Attention Deficit Hyperactivity Disorder (ADHD) (cont.)
John Mersch, MD, FAAP
Dr. Mersch received his Bachelor of Arts degree from the University of California, San Diego, and prior to entering the University Of Southern California School Of Medicine, was a graduate student (attaining PhD candidate status) in Experimental Pathology at USC. He attended internship and residency at Children's Hospital Los Angeles.
William C. Shiel Jr., MD, FACP, FACR
Dr. Shiel received a Bachelor of Science degree with honors from the University of Notre Dame. There he was involved in research in radiation biology and received the Huisking Scholarship. After graduating from St. Louis University School of Medicine, he completed his Internal Medicine residency and Rheumatology fellowship at the University of California, Irvine. He is board-certified in Internal Medicine and Rheumatology.
In this Article
- Attention deficit hyperactivity disorder (ADHD) in children facts
- What is attention deficit hyperactivity disorder (ADHD)?
- What is the cause of ADHD in children?
- What are childhood ADHD symptoms and signs?
- How is ADHD in children diagnosed?
- Is ADHD inherited?
- Is childhood ADHD on the increase? If so, why?
- Can ADHD be seen in brain scans of children with the disorder?
- What is the role of alternative therapies in ADHD?
- What are behavioral treatments for ADHD in children?
- Which educational interventions have been studied and shown to be effective in the treatment of ADHD?
- What medications are currently being used to treat ADHD in children?
- What is the relationship between ADHD and other disorders, such as learning disabilities, anxiety disorders, bipolar disorder, or depression?
- What is the prognosis for individuals with ADHD?
- What is the history of ADHD? How is it related to ADD?
- What are the future research directions for ADHD?
- ADHD FAQs
- Find a local Psychiatrist in your town
How is ADHD in children diagnosed?
The evaluation of a child suspected of having ADHD involves various disciplines to provide comprehensive medical, developmental, educational, and psychosocial evaluations. Interviewing parents and the child along with contact with the child's teacher(s) is crucial. Investigation regarding the family history for behavioral and/or social problems is imperative.
While direct person-to-person contact is considered vital at the outset of an investigation, follow-up studies may be guided by comparing standardized questionnaires (parental and teacher) completed prior to intervention and subsequent to therapeutic trials of medication, behavioral therapy, or other approaches. While there is no unique finding on physical exam in patients with ADHD, unusual physical features should prompt consideration of consultation with a geneticist due to the high association with ADHD behavioral patterns and well-recognized congenital syndromes (for example, fetal alcohol syndrome).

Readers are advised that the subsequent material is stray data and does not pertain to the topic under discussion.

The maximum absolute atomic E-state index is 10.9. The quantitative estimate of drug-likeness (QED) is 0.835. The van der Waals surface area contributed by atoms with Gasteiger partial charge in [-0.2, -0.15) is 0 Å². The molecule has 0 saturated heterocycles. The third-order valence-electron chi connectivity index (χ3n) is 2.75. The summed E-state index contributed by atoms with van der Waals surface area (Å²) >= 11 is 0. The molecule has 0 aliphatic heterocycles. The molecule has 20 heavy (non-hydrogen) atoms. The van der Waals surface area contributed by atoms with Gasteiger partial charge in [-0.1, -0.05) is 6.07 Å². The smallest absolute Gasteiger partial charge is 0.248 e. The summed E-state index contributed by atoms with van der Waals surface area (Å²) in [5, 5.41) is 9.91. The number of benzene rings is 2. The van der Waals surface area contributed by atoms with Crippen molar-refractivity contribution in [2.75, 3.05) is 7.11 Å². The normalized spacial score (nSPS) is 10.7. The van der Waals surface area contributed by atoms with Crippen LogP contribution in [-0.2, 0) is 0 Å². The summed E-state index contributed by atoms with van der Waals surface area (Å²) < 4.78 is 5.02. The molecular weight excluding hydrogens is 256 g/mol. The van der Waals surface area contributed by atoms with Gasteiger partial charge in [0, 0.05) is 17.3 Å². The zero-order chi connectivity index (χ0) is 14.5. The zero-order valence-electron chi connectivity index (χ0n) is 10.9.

How are schools involved in diagnosing, assessing, and treating ADHD?
Physicians and parents should be aware that schools are federally mandated to perform an appropriate evaluation if a child is suspected of having a disability that impairs academic functioning. This policy was recently strengthened by regulations implementing the 1997 reauthorization of the Individuals With Disabilities Act (IDEA), which guarantees appropriate services and a public education to children with disabilities from ages 3 to 21. If the assessment performed by the school is inadequate or inappropriate, parents may request that an independent evaluation be conducted at the school's expense. Furthermore, some children with ADHD qualify for special-education services within the public schools, under the category of "Other Health Impaired." In these cases, the special-education teacher, school psychologist, school administrators, classroom teachers, along with parents, must assess the child's strengths and weaknesses and design an Individualized Education Program (IEP). These special-education services for children with ADHD are available though IDEA.
Despite this "federal mandate," the reality is that many school districts, because of inadequate funding or understaffing, are unable to perform "an appropriate evaluation" for all children suspected of having ADHD. The districts have the latitude to define the degree of "impairment of academic functioning" necessary to approve "appropriate evaluation." This usually means the children who are failing or near failing in their academic performance. A very large segment of the ADHD-affected children will be "getting by" (not failing) academically (at least for their early years of school), but they are usually achieving well below their potential and will fall further behind each year on the academic prerequisite skills necessary for later school success. Thereafter, further educational testing may be requested from the school district. Unfortunately, some families will have to assume the financial burden of an independent educational evaluation. These evaluations are commonly done by an educational psychologist and may involve approximately eight to 10 hours of testing and observation spread out over several sessions. A primary goal of an educational evaluation is to exclude/include the possibility of learning disorders (such as dyslexia, language disorders, etc.).
Next: Is ADHD inherited?
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